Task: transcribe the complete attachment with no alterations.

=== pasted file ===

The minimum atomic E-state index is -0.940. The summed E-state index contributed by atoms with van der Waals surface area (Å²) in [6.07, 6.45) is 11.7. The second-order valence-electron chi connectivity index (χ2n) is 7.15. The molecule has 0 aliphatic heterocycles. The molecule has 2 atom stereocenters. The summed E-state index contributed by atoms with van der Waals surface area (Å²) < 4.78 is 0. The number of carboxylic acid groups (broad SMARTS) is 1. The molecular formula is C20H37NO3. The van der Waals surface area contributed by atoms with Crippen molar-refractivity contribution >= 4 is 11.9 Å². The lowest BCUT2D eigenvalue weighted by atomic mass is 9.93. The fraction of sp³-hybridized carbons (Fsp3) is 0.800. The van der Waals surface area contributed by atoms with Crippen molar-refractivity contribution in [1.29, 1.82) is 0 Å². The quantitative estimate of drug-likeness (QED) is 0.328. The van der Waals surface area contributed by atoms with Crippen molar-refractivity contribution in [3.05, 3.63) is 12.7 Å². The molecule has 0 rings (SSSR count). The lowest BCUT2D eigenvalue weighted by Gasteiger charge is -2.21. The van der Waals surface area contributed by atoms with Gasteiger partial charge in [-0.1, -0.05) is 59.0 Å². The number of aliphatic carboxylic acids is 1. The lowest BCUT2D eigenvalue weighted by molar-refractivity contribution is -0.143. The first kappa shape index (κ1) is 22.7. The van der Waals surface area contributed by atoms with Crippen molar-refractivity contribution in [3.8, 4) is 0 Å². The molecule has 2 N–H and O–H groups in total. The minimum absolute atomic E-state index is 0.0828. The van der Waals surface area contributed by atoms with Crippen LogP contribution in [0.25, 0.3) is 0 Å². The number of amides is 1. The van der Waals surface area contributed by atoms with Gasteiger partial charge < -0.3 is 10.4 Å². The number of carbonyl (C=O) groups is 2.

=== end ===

The minimum atomic E-state index is -0.940. The summed E-state index contributed by atoms with van der Waals surface area (Å²) in [6.07, 6.45) is 11.7. The second-order valence-electron chi connectivity index (χ2n) is 7.15. The molecule has 0 aliphatic heterocycles. The molecule has 2 atom stereocenters. The summed E-state index contributed by atoms with van der Waals surface area (Å²) < 4.78 is 0. The number of carboxylic acid groups (broad SMARTS) is 1. The molecular formula is C20H37NO3. The van der Waals surface area contributed by atoms with Crippen molar-refractivity contribution >= 4 is 11.9 Å². The lowest BCUT2D eigenvalue weighted by atomic mass is 9.93. The fraction of sp³-hybridized carbons (Fsp3) is 0.800. The van der Waals surface area contributed by atoms with Crippen molar-refractivity contribution in [1.29, 1.82) is 0 Å². The quantitative estimate of drug-likeness (QED) is 0.328. The van der Waals surface area contributed by atoms with Crippen molar-refractivity contribution in [3.05, 3.63) is 12.7 Å². The molecule has 0 rings (SSSR count). The lowest BCUT2D eigenvalue weighted by Gasteiger charge is -2.21. The van der Waals surface area contributed by atoms with Gasteiger partial charge in [-0.1, -0.05) is 59.0 Å². The number of aliphatic carboxylic acids is 1. The lowest BCUT2D eigenvalue weighted by molar-refractivity contribution is -0.143. The first kappa shape index (κ1) is 22.7. The van der Waals surface area contributed by atoms with Crippen molar-refractivity contribution in [3.8, 4) is 0 Å². The molecule has 2 N–H and O–H groups in total. The minimum absolute atomic E-state index is 0.0828. The van der Waals surface area contributed by atoms with Crippen LogP contribution in [0.25, 0.3) is 0 Å². The number of amides is 1. The van der Waals surface area contributed by atoms with Gasteiger partial charge < -0.3 is 10.4 Å². The number of carbonyl (C=O) groups is 2.